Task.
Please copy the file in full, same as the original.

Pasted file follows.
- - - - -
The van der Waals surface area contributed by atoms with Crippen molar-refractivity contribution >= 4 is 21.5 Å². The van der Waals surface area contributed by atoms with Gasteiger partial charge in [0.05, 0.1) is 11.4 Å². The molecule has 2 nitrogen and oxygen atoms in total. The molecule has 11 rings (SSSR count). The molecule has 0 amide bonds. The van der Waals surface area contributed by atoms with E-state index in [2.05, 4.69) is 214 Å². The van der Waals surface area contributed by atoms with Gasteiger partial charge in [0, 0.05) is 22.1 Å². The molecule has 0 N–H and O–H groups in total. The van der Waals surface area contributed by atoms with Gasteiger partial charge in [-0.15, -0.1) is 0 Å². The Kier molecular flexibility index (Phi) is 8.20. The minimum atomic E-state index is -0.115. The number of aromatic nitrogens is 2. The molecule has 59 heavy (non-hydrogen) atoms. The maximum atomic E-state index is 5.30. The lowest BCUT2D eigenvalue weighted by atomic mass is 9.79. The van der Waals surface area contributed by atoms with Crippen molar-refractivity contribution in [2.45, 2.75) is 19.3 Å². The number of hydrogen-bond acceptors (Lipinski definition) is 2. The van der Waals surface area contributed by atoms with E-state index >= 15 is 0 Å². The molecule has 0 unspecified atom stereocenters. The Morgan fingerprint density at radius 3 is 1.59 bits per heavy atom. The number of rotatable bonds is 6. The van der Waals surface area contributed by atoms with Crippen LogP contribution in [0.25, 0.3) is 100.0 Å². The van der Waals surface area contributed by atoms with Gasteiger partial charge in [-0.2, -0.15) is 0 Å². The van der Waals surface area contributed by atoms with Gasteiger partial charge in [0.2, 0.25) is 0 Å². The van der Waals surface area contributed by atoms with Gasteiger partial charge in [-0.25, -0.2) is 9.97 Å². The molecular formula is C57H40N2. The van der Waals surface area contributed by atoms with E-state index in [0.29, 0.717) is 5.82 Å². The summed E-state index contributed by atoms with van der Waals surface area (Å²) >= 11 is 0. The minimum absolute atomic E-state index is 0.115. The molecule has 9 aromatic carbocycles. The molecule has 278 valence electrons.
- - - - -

The van der Waals surface area contributed by atoms with Crippen molar-refractivity contribution >= 4 is 21.5 Å². The van der Waals surface area contributed by atoms with Gasteiger partial charge in [0.05, 0.1) is 11.4 Å². The molecule has 2 nitrogen and oxygen atoms in total. The molecule has 11 rings (SSSR count). The molecule has 0 amide bonds. The van der Waals surface area contributed by atoms with E-state index in [2.05, 4.69) is 214 Å². The van der Waals surface area contributed by atoms with Gasteiger partial charge in [0, 0.05) is 22.1 Å². The molecule has 0 N–H and O–H groups in total. The van der Waals surface area contributed by atoms with Gasteiger partial charge in [-0.15, -0.1) is 0 Å². The Kier molecular flexibility index (Phi) is 8.20. The minimum atomic E-state index is -0.115. The number of aromatic nitrogens is 2. The molecule has 59 heavy (non-hydrogen) atoms. The maximum atomic E-state index is 5.30. The lowest BCUT2D eigenvalue weighted by atomic mass is 9.79. The van der Waals surface area contributed by atoms with Crippen molar-refractivity contribution in [2.45, 2.75) is 19.3 Å². The number of hydrogen-bond acceptors (Lipinski definition) is 2. The van der Waals surface area contributed by atoms with E-state index >= 15 is 0 Å². The molecule has 0 unspecified atom stereocenters. The Morgan fingerprint density at radius 3 is 1.59 bits per heavy atom. The number of rotatable bonds is 6. The van der Waals surface area contributed by atoms with Crippen LogP contribution in [0.25, 0.3) is 100.0 Å². The van der Waals surface area contributed by atoms with Gasteiger partial charge in [-0.2, -0.15) is 0 Å². The van der Waals surface area contributed by atoms with Gasteiger partial charge in [0.2, 0.25) is 0 Å². The van der Waals surface area contributed by atoms with Gasteiger partial charge in [-0.25, -0.2) is 9.97 Å². The molecular formula is C57H40N2. The van der Waals surface area contributed by atoms with E-state index in [0.29, 0.717) is 5.82 Å². The summed E-state index contributed by atoms with van der Waals surface area (Å²) >= 11 is 0. The minimum absolute atomic E-state index is 0.115. The molecule has 9 aromatic carbocycles. The molecule has 278 valence electrons.